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Many Kinds of Magic

                    When the battles are fought and won and lost, when the pirates find                   their treasures and the dragons eat their foes for breakfast with a nice cup of          Lapsang souchong, someone needs to tell their bits of overlapping narrative.            There’s magic in that. It’s in the listener, and for each and every ear it will be            different, and it will affect them in ways they could never predict. From the                mundane to the profound….
              There are many kinds of magic, after all. -Erin Morgenstern (The Night Circus)

Hi! Thanks for joining me for my literary rants. Let me tell you a bit about myself.

First of all, I’m a nerd. A huge nerd. Like, a Dungeons and Dragons, Magic the Gathering,  quote-Firefly-and-proudly-call-myself-a-Browncoat nerd. I’m also a voracious reader, a homeschool mom, and an introvert. I’m more than a little awkward, and I express myself better in writing.

I’ll read pretty much anything, with the exception of romance novels. Sadly, I’m bereft of any sense of romanticism. I tend to gravitate towards fantasy, YA, and sci-fi, but I’ve been branching out more into nonfiction lately.

Because I homeschool two book loving little goobers, I’m also pretty up-to-date on children’s books, so I’ll discuss those here from time to time as well.  Honestly, I’d read picture books anyway, but having kids is a good way to browse the children’s section at the bookstore without getting too many weird looks.

I absolutely LOVE hearing bookish opinions and reading suggestions from other people. If you read a review and think it’s total bunk, tell me so. Tell me why. If you agree, props are good too. More than anything, I want to connect with other readers. Join me in discussion and let’s have some literary fun!

* On Twitter @WS_BOOKCLUB
*Browsery app: Witty and Sarcastic BookclubMany Kinds of Magic

Book Review from a Teen Reader: The Pandava series by Roshani Chokshi

Today, my teenager has once again given me permission to share a book review. This time, he’s reviewing the Pandava series by Roshani Chokshi. I haven’t read the books, so I’m not sure how heavy his review is on spoilers. Enjoy at your own risk!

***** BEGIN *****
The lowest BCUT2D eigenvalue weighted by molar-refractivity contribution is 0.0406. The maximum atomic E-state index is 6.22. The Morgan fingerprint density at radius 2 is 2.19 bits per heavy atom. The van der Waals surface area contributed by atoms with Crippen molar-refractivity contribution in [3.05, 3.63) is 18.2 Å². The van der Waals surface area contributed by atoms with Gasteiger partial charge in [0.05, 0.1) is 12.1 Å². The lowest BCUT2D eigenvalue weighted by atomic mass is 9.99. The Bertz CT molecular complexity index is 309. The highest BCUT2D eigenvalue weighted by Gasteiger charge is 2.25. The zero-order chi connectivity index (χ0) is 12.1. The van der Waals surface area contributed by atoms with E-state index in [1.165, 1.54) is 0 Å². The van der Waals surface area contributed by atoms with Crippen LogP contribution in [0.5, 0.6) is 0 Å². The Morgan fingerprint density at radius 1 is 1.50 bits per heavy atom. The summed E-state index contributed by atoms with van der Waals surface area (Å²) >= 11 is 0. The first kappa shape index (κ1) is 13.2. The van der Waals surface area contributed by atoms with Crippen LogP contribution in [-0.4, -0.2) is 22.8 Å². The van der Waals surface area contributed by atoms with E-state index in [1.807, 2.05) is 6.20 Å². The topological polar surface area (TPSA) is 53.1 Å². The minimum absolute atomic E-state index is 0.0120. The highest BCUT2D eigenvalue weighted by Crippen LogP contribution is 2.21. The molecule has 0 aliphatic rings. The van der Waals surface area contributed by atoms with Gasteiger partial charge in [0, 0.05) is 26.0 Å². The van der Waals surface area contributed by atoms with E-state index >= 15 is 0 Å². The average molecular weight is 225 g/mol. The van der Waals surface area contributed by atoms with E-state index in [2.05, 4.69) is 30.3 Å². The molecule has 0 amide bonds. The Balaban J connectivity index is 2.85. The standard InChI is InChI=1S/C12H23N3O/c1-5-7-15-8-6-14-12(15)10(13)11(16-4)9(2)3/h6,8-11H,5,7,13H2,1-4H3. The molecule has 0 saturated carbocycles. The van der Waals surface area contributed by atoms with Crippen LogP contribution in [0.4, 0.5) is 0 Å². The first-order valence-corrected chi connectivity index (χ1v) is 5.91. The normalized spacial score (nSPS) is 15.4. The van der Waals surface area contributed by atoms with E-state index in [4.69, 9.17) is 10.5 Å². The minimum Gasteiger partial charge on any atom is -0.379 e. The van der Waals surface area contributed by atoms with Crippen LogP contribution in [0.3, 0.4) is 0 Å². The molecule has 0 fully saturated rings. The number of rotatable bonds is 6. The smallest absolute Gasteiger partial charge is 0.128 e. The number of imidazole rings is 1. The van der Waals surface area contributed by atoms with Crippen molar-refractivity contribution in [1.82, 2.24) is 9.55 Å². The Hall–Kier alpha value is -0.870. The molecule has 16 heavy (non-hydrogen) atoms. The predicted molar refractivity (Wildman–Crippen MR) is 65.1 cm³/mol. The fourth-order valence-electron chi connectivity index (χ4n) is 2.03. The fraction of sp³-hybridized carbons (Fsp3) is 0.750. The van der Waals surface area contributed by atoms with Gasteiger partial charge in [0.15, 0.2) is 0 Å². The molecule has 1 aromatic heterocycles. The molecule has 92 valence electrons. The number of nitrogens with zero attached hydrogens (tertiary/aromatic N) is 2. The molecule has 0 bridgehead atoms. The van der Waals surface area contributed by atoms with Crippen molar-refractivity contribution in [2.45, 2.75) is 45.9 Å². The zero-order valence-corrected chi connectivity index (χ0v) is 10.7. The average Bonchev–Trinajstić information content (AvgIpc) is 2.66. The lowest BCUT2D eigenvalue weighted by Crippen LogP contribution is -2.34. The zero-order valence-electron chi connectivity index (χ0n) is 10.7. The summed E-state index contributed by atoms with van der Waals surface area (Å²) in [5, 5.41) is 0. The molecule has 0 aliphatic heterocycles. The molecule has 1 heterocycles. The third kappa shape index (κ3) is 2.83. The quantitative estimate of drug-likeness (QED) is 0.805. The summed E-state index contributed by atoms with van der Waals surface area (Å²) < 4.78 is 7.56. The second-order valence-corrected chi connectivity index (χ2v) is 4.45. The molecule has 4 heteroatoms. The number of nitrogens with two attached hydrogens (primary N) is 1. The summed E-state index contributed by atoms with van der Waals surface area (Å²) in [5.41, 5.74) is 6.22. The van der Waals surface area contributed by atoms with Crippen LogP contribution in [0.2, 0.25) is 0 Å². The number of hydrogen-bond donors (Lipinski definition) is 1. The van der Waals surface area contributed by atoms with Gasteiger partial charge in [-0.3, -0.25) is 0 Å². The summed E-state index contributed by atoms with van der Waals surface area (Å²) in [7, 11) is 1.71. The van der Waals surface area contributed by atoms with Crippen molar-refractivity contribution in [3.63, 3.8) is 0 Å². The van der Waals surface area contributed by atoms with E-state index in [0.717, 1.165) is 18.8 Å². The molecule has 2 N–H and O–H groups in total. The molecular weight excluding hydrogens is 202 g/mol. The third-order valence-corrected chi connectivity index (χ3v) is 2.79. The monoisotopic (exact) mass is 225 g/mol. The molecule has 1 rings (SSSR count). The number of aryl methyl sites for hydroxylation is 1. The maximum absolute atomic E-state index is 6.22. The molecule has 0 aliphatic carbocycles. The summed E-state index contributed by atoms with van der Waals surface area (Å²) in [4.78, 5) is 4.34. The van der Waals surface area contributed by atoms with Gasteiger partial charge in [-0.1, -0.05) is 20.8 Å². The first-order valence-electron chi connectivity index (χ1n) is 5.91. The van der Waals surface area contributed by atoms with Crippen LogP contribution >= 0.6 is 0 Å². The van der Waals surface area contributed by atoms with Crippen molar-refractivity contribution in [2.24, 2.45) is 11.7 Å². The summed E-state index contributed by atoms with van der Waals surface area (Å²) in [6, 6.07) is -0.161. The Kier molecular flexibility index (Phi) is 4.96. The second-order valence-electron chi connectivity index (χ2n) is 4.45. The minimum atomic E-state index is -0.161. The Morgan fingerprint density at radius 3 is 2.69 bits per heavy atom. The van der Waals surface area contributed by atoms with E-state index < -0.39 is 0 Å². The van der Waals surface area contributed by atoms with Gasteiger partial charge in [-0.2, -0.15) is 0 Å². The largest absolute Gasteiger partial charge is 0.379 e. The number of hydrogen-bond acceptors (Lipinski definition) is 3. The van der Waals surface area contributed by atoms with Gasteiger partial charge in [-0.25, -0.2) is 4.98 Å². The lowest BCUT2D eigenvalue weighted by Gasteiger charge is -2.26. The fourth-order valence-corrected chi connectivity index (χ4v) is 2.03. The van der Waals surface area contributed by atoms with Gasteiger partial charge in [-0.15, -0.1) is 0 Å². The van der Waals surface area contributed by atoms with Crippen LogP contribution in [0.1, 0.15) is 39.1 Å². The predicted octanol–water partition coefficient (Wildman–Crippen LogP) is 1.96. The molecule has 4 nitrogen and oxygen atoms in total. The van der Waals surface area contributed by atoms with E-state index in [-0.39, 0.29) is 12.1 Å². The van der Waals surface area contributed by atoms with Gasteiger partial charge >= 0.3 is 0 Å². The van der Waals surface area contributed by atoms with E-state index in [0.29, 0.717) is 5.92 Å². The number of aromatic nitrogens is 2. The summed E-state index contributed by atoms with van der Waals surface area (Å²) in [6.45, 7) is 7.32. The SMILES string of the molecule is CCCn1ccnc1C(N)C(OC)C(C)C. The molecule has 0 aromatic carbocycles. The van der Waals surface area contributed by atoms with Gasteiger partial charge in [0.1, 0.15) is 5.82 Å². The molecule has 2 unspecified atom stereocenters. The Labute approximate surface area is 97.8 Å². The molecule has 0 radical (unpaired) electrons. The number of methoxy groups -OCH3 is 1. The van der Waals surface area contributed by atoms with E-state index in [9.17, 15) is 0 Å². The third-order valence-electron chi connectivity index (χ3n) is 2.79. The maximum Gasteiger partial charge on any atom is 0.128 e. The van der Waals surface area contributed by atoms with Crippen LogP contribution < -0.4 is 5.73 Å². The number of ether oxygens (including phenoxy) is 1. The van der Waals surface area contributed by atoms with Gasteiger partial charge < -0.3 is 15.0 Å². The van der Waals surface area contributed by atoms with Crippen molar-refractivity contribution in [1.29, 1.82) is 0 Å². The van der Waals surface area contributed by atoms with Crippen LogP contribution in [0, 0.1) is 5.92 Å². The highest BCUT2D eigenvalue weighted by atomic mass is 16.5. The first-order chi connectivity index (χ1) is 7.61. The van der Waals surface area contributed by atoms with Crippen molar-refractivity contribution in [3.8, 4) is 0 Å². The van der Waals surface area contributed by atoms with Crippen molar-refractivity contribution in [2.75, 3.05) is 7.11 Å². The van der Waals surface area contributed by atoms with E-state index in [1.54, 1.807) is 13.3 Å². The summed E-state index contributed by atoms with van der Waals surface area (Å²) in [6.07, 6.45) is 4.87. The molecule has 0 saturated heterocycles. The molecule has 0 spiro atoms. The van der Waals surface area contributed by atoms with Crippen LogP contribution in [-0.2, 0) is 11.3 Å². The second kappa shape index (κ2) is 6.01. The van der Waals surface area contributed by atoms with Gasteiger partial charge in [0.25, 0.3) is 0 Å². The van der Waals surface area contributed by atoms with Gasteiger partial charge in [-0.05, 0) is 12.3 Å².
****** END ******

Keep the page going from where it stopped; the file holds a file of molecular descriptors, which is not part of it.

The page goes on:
Best-selling author Rick Riordan introduces this adventure by Roshani Chokshi about twelve-year-old Aru Shah, who has a tendency to stretch the truth in order to fit in at school. While her classmates are jetting off to family vacations in exotic locales, she’ll be spending her autumn break at home, in the Museum of Ancient Indian Art and Culture, waiting for her mom to return from her latest archeological trip. Is it any wonder that Aru makes up stories about being royalty, traveling to Paris, and having a chauffeur? One day, three schoolmates show up at Aru’s doorstep to catch her in a lie. They don’t believe her claim that the museum’s Lamp of Bharata is cursed, and they dare Aru to prove it. Just a quick light, Aru thinks. Then she can get herself out of this mess and never ever fib again. But lighting the lamp has dire consequences. She unwittingly frees the Sleeper, an ancient demon whose duty it is to awaken the God of Destruction. Her classmates and beloved mother are frozen in time, and it’s up to Aru to save them. The only way to stop the demon is to find the reincarnations of the five legendary Pandava brothers, protagonists of the Hindu epic poem, the Mahabharata, and journey through the Kingdom of Death. But how is one girl in Spider-Man pajamas supposed to do all that? (Taken from Amazon)

I recently read the Pandava series by Roshani Chokshi (Aru Shah and the End of Time, Aru Shah and the Song of Death, and Aru Shah and the Tree of Wishes, Aru Shah and the City of Gold, and Aru Shah and the Nectar of Immortality) and I really, really liked it!

Every single one of the characters was likable, fun, and unique. Not only that, but the story itself was set at just the right pace to make it hard to put down yet easy to pause for stuff like, y’know, eating, drinking, and other necessary things (Curse you, Life! Can’t you see I’m trying to read?).

As you probably guessed, I really liked these books. I don’t want to go into too much detail (because SPOILERS) but I will try my best to outline the series without actually saying anything too specific.